Nigeria Considers ‘white gold’ for economic recovery


“In the last two years my yield has jumped to 35 bags of rice against the 20 I was getting in previous years,” Haruna, who is in his 40s with craggy features and a wooden hoe over his shoulder. “Rice farming has greatly improved. I have had better yield and better price in the market,” he told access at his farm at Dawakin Tofa, on the outskirts of Kano. Hamisu Haruna and his men are bent over, turning the earth under a relentless sun. The work is hard in this impoverished part of northern Nigeria but the harvest will be good.
Today about 5.7 million tonnes of rice being are produced every year three times as much as a decade ago. Rising rice production is one of the few positives of Nigeria’s recession, which is the west African country’s worst in 25 years.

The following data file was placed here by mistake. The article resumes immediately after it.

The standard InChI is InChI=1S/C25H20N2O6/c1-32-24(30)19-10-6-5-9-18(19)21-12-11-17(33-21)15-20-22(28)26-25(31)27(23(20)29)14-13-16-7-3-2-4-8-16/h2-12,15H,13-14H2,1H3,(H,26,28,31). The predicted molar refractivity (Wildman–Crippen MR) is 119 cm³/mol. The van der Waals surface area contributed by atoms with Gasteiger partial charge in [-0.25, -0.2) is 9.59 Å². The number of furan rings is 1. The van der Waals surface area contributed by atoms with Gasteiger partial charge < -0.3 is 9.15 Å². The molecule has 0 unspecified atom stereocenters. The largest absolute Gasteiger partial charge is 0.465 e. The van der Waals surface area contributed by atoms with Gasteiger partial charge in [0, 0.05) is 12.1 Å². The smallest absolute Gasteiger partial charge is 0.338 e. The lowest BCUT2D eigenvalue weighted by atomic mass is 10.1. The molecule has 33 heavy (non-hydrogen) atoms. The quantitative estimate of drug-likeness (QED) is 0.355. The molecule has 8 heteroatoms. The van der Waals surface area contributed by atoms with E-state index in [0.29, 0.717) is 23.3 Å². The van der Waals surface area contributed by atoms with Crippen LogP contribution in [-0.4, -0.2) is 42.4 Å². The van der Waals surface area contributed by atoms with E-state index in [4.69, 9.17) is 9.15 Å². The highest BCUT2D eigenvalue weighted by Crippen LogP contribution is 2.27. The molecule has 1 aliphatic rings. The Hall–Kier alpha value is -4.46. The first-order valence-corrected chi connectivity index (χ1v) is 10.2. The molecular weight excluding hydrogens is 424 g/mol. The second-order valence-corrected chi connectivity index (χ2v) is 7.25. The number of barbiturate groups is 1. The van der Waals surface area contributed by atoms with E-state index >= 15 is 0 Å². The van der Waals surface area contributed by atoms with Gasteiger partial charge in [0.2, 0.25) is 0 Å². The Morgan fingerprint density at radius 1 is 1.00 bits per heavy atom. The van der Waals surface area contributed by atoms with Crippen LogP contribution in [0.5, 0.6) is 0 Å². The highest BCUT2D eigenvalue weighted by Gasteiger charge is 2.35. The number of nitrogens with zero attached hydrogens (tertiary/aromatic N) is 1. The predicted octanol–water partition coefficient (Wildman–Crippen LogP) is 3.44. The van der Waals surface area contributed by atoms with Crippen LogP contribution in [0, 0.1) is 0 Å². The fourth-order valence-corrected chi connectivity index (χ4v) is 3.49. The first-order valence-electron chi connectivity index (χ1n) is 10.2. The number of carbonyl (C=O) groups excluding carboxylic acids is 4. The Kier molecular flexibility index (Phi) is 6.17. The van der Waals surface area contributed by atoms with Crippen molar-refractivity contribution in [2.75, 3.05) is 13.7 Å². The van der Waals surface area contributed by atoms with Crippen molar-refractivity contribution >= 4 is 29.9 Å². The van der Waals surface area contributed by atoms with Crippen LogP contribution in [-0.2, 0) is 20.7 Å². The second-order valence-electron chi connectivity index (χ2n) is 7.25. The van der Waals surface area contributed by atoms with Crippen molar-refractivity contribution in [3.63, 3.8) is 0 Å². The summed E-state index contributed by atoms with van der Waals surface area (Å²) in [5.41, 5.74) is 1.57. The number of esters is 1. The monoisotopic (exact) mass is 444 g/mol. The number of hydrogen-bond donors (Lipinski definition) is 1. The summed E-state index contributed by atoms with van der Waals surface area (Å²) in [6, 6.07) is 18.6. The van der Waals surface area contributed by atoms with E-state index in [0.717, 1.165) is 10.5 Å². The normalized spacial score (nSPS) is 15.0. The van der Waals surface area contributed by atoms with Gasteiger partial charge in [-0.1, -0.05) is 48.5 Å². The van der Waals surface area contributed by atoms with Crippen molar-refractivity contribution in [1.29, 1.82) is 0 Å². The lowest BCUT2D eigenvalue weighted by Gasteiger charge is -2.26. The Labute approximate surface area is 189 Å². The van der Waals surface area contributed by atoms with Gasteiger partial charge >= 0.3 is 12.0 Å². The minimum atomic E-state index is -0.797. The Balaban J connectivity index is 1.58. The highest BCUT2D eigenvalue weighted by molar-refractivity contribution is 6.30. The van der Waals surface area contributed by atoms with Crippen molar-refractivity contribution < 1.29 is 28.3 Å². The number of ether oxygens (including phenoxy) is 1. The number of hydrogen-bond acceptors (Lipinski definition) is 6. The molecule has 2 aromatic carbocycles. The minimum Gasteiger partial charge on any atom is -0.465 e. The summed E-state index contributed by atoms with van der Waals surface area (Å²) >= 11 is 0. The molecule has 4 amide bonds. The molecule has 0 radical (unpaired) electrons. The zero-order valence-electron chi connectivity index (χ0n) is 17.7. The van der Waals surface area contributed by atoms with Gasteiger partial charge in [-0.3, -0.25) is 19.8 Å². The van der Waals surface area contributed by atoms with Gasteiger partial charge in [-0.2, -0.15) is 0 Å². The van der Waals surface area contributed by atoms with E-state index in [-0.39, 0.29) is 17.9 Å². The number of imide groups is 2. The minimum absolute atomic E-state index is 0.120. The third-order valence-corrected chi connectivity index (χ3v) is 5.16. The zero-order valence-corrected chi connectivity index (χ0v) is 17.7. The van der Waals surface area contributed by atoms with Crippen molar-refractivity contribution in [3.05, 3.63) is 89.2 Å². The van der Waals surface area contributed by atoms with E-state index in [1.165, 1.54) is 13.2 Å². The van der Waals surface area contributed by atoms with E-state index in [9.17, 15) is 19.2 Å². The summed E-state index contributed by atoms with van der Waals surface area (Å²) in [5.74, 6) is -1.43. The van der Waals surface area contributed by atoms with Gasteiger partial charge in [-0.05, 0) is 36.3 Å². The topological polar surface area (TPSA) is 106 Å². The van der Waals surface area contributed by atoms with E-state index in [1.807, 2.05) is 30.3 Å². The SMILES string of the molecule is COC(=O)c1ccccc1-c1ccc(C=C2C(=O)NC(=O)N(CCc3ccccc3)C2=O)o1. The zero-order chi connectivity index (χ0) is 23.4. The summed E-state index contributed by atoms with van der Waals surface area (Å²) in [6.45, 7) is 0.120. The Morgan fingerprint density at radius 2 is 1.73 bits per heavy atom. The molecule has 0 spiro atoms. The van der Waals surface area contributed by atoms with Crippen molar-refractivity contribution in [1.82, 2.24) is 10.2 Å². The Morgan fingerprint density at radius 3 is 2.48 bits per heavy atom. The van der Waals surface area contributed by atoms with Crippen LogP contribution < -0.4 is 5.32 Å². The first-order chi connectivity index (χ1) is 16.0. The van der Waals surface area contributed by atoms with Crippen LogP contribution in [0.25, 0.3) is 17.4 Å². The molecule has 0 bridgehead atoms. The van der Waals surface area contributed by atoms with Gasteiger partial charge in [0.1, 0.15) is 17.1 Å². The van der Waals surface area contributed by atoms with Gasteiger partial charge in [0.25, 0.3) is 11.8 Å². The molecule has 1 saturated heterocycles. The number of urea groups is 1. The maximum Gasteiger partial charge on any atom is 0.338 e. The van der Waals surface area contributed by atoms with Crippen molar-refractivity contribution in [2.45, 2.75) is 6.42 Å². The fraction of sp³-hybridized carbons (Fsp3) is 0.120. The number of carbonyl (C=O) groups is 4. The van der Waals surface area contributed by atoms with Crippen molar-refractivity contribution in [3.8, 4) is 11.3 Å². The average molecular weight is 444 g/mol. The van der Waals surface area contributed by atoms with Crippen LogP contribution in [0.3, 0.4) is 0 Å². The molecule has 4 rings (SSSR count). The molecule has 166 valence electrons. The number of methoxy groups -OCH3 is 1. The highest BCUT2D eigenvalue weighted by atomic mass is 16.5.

“We are now living a white gold revolution,” said Francis Nwilene, the Nigeria director of the AfricaRice research centre. “People understand that oil is not something Nigeria can depend on anymore.”
The potential is undeniable. But despite having vast tracts of fertile land, Nigeria the largest consumer of rice in Africa is also one of the world’s biggest importers of the food staple.
“Rice is a major food staple in our society which only few can live without.”
In a sign of rice’s paramount role in Nigerian society, a “Jollof price index” — named after a popular savoury fried rice dish — was launched by an advisory firm in June to measure food inflation.


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